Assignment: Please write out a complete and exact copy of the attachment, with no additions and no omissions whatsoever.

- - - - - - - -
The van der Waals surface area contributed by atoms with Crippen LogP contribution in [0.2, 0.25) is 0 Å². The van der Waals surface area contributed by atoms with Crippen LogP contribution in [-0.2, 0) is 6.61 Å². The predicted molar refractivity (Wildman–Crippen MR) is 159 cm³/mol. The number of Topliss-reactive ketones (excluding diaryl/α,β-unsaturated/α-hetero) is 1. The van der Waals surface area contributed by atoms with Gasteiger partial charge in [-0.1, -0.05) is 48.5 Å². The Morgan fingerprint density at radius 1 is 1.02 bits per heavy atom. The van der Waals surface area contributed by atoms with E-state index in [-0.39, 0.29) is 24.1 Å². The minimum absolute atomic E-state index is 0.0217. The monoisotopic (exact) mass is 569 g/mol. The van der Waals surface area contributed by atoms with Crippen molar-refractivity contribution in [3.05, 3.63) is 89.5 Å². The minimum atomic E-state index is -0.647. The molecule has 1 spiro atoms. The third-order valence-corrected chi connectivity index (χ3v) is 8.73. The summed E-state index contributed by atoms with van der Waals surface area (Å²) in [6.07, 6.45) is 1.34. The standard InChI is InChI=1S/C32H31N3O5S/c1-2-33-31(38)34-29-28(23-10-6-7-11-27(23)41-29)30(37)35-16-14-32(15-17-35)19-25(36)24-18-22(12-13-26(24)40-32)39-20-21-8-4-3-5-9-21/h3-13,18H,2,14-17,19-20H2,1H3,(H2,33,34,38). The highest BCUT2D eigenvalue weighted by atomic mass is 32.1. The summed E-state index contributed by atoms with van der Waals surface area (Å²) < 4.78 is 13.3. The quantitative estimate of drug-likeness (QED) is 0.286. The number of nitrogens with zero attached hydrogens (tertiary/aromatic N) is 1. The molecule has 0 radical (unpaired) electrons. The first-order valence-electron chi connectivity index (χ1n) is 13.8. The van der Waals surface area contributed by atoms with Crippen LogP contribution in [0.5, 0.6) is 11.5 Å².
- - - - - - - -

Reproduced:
The van der Waals surface area contributed by atoms with Crippen LogP contribution in [0.2, 0.25) is 0 Å². The van der Waals surface area contributed by atoms with Crippen LogP contribution in [-0.2, 0) is 6.61 Å². The predicted molar refractivity (Wildman–Crippen MR) is 159 cm³/mol. The number of Topliss-reactive ketones (excluding diaryl/α,β-unsaturated/α-hetero) is 1. The van der Waals surface area contributed by atoms with Gasteiger partial charge in [-0.1, -0.05) is 48.5 Å². The Morgan fingerprint density at radius 1 is 1.02 bits per heavy atom. The van der Waals surface area contributed by atoms with E-state index in [-0.39, 0.29) is 24.1 Å². The minimum absolute atomic E-state index is 0.0217. The monoisotopic (exact) mass is 569 g/mol. The van der Waals surface area contributed by atoms with Crippen molar-refractivity contribution in [3.05, 3.63) is 89.5 Å². The minimum atomic E-state index is -0.647. The molecule has 1 spiro atoms. The third-order valence-corrected chi connectivity index (χ3v) is 8.73. The summed E-state index contributed by atoms with van der Waals surface area (Å²) in [6.07, 6.45) is 1.34. The standard InChI is InChI=1S/C32H31N3O5S/c1-2-33-31(38)34-29-28(23-10-6-7-11-27(23)41-29)30(37)35-16-14-32(15-17-35)19-25(36)24-18-22(12-13-26(24)40-32)39-20-21-8-4-3-5-9-21/h3-13,18H,2,14-17,19-20H2,1H3,(H2,33,34,38). The highest BCUT2D eigenvalue weighted by atomic mass is 32.1. The summed E-state index contributed by atoms with van der Waals surface area (Å²) < 4.78 is 13.3. The quantitative estimate of drug-likeness (QED) is 0.286. The number of nitrogens with zero attached hydrogens (tertiary/aromatic N) is 1. The molecule has 0 radical (unpaired) electrons. The first-order valence-electron chi connectivity index (χ1n) is 13.8. The van der Waals surface area contributed by atoms with Crippen LogP contribution in [0.5, 0.6) is 11.5 Å².